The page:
Kentucky clerk in gay marriage case released from jail

Rowan County clerk Kim Davis is shown in this booking photo provided by the Carter County Detention Center in Grayson, Kentucky September 3, 2015.REUTERS

Kim Davis, the Kentucky county clerk who refused to issue same-sex marriage licenses, walked out of jail on Tuesday after the U.S. district court judge who found her in contempt said he was satisfied licenses were being issued in accordance with a U.S. Supreme Court decision.

U.S. District Judge David Bunning ordered her release after six days in jail, saying she "shall not interfere in any way, directly or indirectly, with the efforts of her deputy clerks to issue marriage licenses to all legally eligible couples."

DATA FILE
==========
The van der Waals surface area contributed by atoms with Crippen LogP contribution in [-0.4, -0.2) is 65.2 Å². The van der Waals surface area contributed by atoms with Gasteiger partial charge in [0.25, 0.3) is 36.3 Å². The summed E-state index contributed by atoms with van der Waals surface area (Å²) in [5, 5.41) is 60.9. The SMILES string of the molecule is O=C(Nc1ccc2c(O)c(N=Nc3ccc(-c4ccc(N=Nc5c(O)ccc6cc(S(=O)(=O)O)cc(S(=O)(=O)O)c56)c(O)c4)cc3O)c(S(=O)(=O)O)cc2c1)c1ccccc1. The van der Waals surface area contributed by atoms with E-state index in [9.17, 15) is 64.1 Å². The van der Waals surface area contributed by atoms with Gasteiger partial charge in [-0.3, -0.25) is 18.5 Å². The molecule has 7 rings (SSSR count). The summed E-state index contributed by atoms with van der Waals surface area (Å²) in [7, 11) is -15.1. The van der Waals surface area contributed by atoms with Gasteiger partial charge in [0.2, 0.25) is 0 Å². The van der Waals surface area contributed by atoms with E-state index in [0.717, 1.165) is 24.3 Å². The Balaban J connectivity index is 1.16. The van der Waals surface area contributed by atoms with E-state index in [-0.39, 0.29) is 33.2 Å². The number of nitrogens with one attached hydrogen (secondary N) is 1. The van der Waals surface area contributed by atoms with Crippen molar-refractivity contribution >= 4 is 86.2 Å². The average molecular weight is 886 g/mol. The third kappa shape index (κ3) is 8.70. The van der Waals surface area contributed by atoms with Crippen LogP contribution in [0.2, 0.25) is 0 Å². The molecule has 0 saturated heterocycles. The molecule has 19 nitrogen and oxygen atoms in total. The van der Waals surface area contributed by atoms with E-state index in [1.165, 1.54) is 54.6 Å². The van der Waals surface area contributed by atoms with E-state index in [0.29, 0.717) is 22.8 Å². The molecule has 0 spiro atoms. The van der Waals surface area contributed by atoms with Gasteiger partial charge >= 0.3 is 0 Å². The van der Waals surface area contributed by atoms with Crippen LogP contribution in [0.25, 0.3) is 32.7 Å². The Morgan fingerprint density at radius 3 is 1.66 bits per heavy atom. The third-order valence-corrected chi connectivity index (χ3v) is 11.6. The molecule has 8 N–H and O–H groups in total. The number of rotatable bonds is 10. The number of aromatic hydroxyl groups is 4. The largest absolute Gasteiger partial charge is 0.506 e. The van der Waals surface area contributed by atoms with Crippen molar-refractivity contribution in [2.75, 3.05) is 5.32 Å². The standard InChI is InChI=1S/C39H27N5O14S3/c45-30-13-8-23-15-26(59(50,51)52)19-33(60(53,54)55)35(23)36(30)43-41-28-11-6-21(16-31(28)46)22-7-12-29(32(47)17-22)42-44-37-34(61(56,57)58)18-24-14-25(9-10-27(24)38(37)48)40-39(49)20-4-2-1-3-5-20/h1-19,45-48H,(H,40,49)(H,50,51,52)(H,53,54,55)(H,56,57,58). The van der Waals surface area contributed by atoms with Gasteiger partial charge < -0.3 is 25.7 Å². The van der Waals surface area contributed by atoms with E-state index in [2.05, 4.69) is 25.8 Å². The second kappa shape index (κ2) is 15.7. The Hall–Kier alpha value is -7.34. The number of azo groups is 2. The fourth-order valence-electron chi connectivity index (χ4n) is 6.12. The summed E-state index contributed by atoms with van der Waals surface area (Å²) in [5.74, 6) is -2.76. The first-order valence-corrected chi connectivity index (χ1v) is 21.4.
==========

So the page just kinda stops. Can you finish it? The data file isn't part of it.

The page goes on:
If she tries to interfere, "that will be considered a violation of this Order and appropriate sanctions will be considered," Bunning said.

Her lawyer, Mathew Staver, as well as Republican presidential hopeful Mike Huckabee were at Davis' side in front of the Carter County Detention Center, listening to supporters sing, shout and wave flags.

"Kim is someone who is loyal to God and is loyal to her job and her people. She plans to be back at work this week," said Staver.

"Kim Davis cannot and will not violate her conscience," Staver said.

As an Apostolic Christian, Davis says she believes a marriage can only be between a man and a woman. She has refused to issue any marriage licenses since the U.S. Supreme Court in June made same-sex marriages legal across the United States.

While she was jailed, the county's deputy clerks issued marriage licenses to several same-sex couples.